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The most damaging testimony, so far, came from retired Brig. Gen. Rudy Lacadin, CIDG deputy chief at that time, who quoted Albayalde sa telling him: “Kaunti lang naman ang napunta sa akin dyan.”

Sen. Dick Gordon, chairman of the Blue Ribbon Committee, concluded that they had enough evidence to file a case against Albayalde.

Aquino confirmed this after initially denying it, saying that Albayalde called him up to inquire if he was investigating. “But he also added during the same (phone call) request, and I quote: ‘Sir, baka pwede mo huwag mo munang i-implement ang order. Then I asked him: ‘Bakit, Oca?’  where he answered, ‘Kasi mga tao ko sila’,” Aquino added.

The most damaging testimony, so far, came from retired Brig. Gen. Rudy Lacadin, CIDG deputy chief at that time, who quoted Albayalde sa telling him: “Kaunti lang naman ang napunta sa akin dyan.”

He denied the accusations, at one time saying he could not have possibly approached them in that  way because they were more senior.

But Sen. Dick Gordon, chairman of the Blue Ribbon Committee, concluded that they had enough evidence to file a case against Albayalde.

Senate Majority Floor Leader Sen. Frank Drilon, a former justice secretary, said Albayalde can be charged with neglect of duty at the least, and graft and corruption at the most. “The evidence is (so) strong that if they cannot mount a sufficient defense, then they will be convicted on the basis of what we heard,” he added.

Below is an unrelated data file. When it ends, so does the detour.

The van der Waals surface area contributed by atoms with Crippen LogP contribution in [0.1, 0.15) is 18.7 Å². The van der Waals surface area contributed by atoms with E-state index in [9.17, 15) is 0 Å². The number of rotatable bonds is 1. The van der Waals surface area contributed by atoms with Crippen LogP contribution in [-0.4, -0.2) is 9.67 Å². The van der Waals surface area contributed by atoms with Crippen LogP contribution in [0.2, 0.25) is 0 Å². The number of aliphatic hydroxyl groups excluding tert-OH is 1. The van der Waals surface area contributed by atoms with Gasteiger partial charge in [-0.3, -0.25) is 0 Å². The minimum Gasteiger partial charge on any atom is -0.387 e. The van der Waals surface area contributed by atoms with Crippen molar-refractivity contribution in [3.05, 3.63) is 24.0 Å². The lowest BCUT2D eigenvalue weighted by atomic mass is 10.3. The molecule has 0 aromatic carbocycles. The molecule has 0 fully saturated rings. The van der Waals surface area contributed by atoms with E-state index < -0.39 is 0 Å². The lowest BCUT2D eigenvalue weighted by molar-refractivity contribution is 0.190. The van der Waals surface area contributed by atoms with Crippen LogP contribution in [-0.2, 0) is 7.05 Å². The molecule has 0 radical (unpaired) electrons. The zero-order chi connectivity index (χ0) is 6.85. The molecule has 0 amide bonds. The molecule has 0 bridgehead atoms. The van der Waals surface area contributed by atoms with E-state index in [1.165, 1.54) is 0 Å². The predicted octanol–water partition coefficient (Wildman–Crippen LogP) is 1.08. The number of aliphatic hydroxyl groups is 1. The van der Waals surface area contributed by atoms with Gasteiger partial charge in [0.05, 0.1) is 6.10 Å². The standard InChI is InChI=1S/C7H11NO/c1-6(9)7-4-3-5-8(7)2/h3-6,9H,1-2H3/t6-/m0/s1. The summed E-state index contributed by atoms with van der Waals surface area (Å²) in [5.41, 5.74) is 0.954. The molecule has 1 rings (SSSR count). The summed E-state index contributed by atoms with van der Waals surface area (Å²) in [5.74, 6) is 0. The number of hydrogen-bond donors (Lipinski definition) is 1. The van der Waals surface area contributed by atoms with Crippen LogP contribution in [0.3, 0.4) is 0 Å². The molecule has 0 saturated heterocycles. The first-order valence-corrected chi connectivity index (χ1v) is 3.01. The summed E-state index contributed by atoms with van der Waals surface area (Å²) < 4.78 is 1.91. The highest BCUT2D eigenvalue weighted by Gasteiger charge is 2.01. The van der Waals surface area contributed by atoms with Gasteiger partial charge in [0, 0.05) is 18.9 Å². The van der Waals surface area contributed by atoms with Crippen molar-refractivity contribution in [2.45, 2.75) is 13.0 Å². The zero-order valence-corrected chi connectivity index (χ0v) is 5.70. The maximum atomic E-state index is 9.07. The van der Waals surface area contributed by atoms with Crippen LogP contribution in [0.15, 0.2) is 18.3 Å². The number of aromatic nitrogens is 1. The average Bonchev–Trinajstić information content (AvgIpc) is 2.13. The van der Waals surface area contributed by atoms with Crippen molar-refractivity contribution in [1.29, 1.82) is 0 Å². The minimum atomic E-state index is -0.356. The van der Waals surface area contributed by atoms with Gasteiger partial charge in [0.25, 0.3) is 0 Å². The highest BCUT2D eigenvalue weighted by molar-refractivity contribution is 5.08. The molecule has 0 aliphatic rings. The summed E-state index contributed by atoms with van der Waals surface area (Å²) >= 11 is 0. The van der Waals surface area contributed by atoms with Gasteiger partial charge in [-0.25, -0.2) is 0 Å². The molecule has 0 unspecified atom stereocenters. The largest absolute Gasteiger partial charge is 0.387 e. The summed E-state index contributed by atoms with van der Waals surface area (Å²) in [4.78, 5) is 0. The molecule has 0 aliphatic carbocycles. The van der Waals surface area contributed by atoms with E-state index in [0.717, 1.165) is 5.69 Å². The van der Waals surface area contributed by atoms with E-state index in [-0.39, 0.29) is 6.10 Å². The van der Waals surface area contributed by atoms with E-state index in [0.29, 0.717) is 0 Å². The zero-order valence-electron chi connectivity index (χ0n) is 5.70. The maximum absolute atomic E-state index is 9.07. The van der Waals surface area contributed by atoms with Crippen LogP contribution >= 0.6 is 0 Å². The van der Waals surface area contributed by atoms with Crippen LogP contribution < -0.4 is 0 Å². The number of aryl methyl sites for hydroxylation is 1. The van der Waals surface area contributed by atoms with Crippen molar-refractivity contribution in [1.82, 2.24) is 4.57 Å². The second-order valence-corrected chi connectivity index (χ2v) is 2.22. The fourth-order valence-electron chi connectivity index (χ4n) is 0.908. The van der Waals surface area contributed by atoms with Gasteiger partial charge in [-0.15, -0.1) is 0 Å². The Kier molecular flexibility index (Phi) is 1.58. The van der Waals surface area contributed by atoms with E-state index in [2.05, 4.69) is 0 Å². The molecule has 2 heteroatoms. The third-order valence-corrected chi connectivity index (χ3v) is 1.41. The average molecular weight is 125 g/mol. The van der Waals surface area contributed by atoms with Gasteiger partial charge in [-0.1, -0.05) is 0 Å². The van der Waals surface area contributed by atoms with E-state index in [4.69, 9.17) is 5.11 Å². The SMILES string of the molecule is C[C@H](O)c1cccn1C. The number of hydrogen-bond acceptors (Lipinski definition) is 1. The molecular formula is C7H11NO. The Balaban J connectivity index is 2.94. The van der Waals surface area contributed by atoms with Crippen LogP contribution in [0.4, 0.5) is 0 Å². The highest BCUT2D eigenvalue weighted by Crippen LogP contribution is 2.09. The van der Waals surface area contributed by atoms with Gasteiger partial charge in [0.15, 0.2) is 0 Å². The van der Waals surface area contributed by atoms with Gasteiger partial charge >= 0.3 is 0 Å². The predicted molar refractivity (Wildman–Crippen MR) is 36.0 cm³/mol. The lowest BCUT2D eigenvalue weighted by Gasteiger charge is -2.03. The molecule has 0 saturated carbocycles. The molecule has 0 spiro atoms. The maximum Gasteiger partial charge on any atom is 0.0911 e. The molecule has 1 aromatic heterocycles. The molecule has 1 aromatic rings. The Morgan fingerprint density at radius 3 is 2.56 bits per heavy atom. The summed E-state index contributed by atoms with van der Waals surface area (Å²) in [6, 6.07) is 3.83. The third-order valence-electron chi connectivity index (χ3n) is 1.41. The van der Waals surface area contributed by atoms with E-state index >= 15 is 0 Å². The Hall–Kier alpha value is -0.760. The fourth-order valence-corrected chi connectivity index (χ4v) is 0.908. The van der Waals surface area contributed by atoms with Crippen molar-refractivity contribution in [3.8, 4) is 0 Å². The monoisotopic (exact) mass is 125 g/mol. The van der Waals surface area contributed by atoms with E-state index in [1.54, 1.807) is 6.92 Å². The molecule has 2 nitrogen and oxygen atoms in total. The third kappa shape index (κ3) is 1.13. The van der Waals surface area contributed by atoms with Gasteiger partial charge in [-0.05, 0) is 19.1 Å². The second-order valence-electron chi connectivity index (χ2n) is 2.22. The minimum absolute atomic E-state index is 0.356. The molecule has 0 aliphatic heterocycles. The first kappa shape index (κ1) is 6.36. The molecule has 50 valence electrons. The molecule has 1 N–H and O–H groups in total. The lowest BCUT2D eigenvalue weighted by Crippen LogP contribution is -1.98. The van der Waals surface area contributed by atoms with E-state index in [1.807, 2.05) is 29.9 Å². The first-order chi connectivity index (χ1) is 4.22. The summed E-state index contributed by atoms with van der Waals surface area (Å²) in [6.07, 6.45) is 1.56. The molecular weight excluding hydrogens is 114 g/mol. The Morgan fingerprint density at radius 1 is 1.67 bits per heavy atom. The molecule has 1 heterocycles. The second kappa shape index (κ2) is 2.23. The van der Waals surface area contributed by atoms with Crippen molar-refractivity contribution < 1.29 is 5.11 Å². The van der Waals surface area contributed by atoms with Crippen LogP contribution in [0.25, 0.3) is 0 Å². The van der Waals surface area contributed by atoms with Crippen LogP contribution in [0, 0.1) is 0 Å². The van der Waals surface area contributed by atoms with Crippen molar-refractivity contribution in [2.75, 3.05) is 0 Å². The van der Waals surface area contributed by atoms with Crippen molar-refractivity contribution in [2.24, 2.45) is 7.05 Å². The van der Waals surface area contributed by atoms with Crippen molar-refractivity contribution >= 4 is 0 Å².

The saga began at 10 am of Nov. 28, 2013, when 12 policemen raided a house in Mexico, Pampanga. They seized 36.68 kilos of metamphetamine hydrochloride (shabu) and a P100,000 marked money.


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Their report, however, officially declared that the raid happened at 4:30 pm, in coordination with PDEA agents, as required by law. And instead of arresting the Chinese drug lord Johnson Lee, they picked up drug dealer Ding Wenkun.

Albayalde, who was then acting police chief of Pampanga, wrote a memo praising his men for the raid and recommending them, and himself, for promotion.

What attracted top PNP officials in Camp Crame to the case was that members of the team were soon seen driving around with new vehicles. The PNP Chief then, General Alan Purisima, asked Magalong to investigate.

Magalong’s investigation revealed that the actual amount of drugs was 200 kilos, and not 36.68 kilos. And drug lord Johnson Lee was indeed arrested, but was released when he paid the cops P50 million.

Magalong’s findings led to the filing of charges against the 12 plus their chief of intelligence. Albayalde was stripped of his command. The 13 were recommended for dismissal.

That was when Albayalde, who by then had become regional police chief for National Capital Region, started calling Aquino, who was Central Luzon police chief, and Lacadin. These calls hounded him until they ended his career.